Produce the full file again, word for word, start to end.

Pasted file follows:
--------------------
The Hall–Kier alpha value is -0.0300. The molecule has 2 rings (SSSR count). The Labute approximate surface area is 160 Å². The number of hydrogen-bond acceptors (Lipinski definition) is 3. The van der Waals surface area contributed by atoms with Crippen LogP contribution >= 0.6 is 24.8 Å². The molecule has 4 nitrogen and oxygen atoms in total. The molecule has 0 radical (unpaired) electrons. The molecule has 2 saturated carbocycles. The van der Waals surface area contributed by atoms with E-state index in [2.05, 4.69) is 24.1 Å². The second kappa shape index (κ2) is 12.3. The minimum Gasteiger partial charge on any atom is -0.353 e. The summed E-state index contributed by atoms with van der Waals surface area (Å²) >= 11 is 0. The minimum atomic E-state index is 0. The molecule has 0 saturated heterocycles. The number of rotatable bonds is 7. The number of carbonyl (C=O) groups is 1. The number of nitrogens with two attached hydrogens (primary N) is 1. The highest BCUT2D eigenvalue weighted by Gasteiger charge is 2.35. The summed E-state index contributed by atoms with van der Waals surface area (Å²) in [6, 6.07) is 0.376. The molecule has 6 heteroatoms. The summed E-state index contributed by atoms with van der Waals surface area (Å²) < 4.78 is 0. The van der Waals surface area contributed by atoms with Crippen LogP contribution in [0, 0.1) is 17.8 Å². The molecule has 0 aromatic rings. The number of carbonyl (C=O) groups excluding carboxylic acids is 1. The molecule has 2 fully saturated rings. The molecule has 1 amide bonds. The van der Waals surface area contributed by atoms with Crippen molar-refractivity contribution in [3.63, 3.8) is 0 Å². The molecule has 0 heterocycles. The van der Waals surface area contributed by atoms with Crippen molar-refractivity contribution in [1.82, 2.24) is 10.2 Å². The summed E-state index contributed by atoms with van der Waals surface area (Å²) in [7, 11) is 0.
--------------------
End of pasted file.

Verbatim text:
The Hall–Kier alpha value is -0.0300. The molecule has 2 rings (SSSR count). The Labute approximate surface area is 160 Å². The number of hydrogen-bond acceptors (Lipinski definition) is 3. The van der Waals surface area contributed by atoms with Crippen LogP contribution >= 0.6 is 24.8 Å². The molecule has 4 nitrogen and oxygen atoms in total. The molecule has 0 radical (unpaired) electrons. The molecule has 2 saturated carbocycles. The van der Waals surface area contributed by atoms with E-state index in [2.05, 4.69) is 24.1 Å². The second kappa shape index (κ2) is 12.3. The minimum Gasteiger partial charge on any atom is -0.353 e. The summed E-state index contributed by atoms with van der Waals surface area (Å²) >= 11 is 0. The minimum atomic E-state index is 0. The molecule has 0 saturated heterocycles. The number of rotatable bonds is 7. The number of carbonyl (C=O) groups is 1. The number of nitrogens with two attached hydrogens (primary N) is 1. The highest BCUT2D eigenvalue weighted by Gasteiger charge is 2.35. The summed E-state index contributed by atoms with van der Waals surface area (Å²) in [6, 6.07) is 0.376. The molecule has 6 heteroatoms. The summed E-state index contributed by atoms with van der Waals surface area (Å²) < 4.78 is 0. The van der Waals surface area contributed by atoms with Crippen LogP contribution in [0, 0.1) is 17.8 Å². The molecule has 0 aromatic rings. The number of carbonyl (C=O) groups excluding carboxylic acids is 1. The molecule has 2 fully saturated rings. The molecule has 1 amide bonds. The van der Waals surface area contributed by atoms with Crippen molar-refractivity contribution in [3.63, 3.8) is 0 Å². The molecule has 0 heterocycles. The van der Waals surface area contributed by atoms with Crippen molar-refractivity contribution in [1.82, 2.24) is 10.2 Å². The summed E-state index contributed by atoms with van der Waals surface area (Å²) in [7, 11) is 0.